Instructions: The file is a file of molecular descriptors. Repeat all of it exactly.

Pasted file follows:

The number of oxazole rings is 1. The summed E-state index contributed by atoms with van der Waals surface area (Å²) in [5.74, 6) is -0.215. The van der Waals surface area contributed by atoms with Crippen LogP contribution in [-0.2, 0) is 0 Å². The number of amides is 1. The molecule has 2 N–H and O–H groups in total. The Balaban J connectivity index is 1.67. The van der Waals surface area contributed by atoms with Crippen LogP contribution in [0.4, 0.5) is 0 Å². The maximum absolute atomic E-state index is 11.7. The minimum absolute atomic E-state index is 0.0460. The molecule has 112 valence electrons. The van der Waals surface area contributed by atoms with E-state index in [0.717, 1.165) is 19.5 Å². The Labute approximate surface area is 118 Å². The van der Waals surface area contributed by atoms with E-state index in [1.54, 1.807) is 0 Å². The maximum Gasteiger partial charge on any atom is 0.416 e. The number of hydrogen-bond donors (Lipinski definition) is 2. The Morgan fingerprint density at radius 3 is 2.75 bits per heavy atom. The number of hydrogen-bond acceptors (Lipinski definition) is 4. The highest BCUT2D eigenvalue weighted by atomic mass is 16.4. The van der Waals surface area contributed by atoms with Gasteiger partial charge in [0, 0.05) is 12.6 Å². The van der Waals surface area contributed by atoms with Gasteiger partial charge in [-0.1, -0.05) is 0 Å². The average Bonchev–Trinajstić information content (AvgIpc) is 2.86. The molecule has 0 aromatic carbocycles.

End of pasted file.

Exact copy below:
The number of oxazole rings is 1. The summed E-state index contributed by atoms with van der Waals surface area (Å²) in [5.74, 6) is -0.215. The van der Waals surface area contributed by atoms with Crippen LogP contribution in [-0.2, 0) is 0 Å². The number of amides is 1. The molecule has 2 N–H and O–H groups in total. The Balaban J connectivity index is 1.67. The van der Waals surface area contributed by atoms with Crippen LogP contribution in [0.4, 0.5) is 0 Å². The maximum absolute atomic E-state index is 11.7. The minimum absolute atomic E-state index is 0.0460. The molecule has 112 valence electrons. The van der Waals surface area contributed by atoms with E-state index in [0.717, 1.165) is 19.5 Å². The Labute approximate surface area is 118 Å². The van der Waals surface area contributed by atoms with E-state index in [1.54, 1.807) is 0 Å². The maximum Gasteiger partial charge on any atom is 0.416 e. The number of hydrogen-bond donors (Lipinski definition) is 2. The Morgan fingerprint density at radius 3 is 2.75 bits per heavy atom. The number of hydrogen-bond acceptors (Lipinski definition) is 4. The highest BCUT2D eigenvalue weighted by atomic mass is 16.4. The van der Waals surface area contributed by atoms with Gasteiger partial charge in [0, 0.05) is 12.6 Å². The van der Waals surface area contributed by atoms with Gasteiger partial charge in [-0.1, -0.05) is 0 Å². The average Bonchev–Trinajstić information content (AvgIpc) is 2.86. The molecule has 0 aromatic carbocycles.